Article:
Typically, the Prehearing Conference is conducted in the NRC’s Division of Hearings office in Indianapolis or by teleconference.

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  1. Filing Documents with the NRC

    A party may file motions or other pleadings or documents with the NRC. 312 IAC 3-1-7. Filing may occur by personal delivery, first class mail, certified mail, express mail, or priority mail directed to the address provided in Section V(A). A party may also file documents by email using NRCAOPA@nrc.in.gov.

    Please note that an administrative review proceeding may not be initiated by email.

    A pleading or document delivered by mail or private carrier is deemed filed when delivery is made to the U.S. Post Office or the private carrier, provided the document was properly addressed, correct postage or fees were included, and the date of delivery to the U.S. Post Office or the private carrier is reflected on the envelope that contains the pleading or document. Filing accomplished by personal delivery or email is complete on the date of receipt; except a document delivered or transmitted after 4:30 p.m. ET, or on a weekend, a legal state holiday identified at IC 1-1-9-1, or other date the Division of Hearings is closed, will be deemed filed on the next business day.

    Any document filed with the NRC must:

    1. include the administrative cause number,
    2. be served upon all other parties, IC 4-21.5-3-17, and
    3. provide written verification in the document of the date and the means by which the document was served upon other parties.

The NRC will not file or act upon a motion or other pleading unless it is evident that the document has been served upon the other parties.

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  1. Continuances and Extensions of Time

    If an event is scheduled for a date on which a party is unable to attend or participate, the party may file a motion to have the event continued or rescheduled. Similarly, if a party is unable to meet a deadline set by the ALJ a party may seek an extension of the deadline.

    A motion seeking a continuance or extension of time should be filed as early as possible and indicate whether the other party objects to the motion. The motion must be filed before the date of the event or deadline.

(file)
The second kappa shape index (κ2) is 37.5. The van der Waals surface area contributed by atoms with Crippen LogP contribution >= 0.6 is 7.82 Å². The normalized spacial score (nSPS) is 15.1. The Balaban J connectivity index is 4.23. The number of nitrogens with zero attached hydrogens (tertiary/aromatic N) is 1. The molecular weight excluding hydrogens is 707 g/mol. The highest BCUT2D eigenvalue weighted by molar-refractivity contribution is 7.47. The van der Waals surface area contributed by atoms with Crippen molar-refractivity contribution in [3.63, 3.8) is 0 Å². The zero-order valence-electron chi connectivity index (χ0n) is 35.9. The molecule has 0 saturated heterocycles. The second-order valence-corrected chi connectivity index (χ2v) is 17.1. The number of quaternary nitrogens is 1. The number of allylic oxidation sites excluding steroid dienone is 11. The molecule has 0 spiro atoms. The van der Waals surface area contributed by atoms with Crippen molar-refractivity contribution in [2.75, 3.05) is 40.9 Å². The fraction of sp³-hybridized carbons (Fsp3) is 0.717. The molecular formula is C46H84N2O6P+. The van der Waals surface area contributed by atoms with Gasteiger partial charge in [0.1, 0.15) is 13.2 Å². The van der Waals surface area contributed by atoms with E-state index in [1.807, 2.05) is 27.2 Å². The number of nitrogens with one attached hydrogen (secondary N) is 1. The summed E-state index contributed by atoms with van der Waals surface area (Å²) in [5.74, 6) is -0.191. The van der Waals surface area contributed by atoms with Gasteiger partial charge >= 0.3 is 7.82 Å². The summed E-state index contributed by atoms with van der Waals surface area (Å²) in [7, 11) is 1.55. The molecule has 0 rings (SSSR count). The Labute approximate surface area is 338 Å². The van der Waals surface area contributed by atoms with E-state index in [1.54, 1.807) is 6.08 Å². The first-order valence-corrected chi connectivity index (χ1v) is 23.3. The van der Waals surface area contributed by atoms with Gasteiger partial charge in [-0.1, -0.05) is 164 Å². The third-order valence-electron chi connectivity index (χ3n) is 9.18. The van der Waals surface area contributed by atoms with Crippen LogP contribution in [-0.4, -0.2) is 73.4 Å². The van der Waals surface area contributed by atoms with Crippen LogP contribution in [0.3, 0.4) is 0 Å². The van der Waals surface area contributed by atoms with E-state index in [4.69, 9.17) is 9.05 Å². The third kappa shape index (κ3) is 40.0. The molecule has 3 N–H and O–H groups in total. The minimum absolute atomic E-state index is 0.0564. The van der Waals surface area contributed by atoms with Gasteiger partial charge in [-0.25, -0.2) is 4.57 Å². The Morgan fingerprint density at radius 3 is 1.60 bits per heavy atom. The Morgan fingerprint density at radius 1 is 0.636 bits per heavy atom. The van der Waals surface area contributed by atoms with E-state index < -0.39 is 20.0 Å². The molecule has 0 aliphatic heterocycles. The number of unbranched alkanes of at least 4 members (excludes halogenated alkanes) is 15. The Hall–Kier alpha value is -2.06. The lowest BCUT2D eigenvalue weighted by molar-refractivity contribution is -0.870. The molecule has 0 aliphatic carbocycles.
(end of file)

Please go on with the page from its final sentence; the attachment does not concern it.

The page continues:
Upon receipt of a proper motion, the ALJ may grant a reasonable continuance of an event or extension of a deadline.

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  1. Default and Dismissal

    A party who fails to attend or participate in a Prehearing Conference, a Status Conference, an Administrative Hearing, or other event in an administrative review proceeding may be held in default or have a proceeding dismissed. IC 4-21.5-3-24 and 312 IAC 3-1-9.

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  1. Conducting Discovery

    Discovery is a term in the law that identifies generally a number of methods by which each party may obtain information about the case from the other party or from third persons.

    A deposition upon oral examination is when a witness is required to testify upon questioning by a party and the witness’s answers are recorded by a court reporter. Sometimes a witness’s deposition can be used instead of having the witness present to testify at an Administrative Hearing.

    Interrogatories are written questions from one party to another party involved in the case that must be responded to in writing.

    Requests for production of documents or items is a request for a party or a witness to provide copies of documents or other tangible items, i.e. photographs, relevant to the issues in the proceeding.

    Requests for admission require a person involved in the case to admit or deny that certain facts are true. Responses must be provided in writing. Failure to respond may result in the ALJ’s declaration that the matter is deemed admitted.

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  1. Dispositive Motions

    Dispositive motions filed with the NRC customarily take the form of a Motion to Dismiss or a Motion for Summary Judgment. A party filing a dispositive motion is seeking to have a decision rendered in the proceeding without conducting a full Administrative Hearing.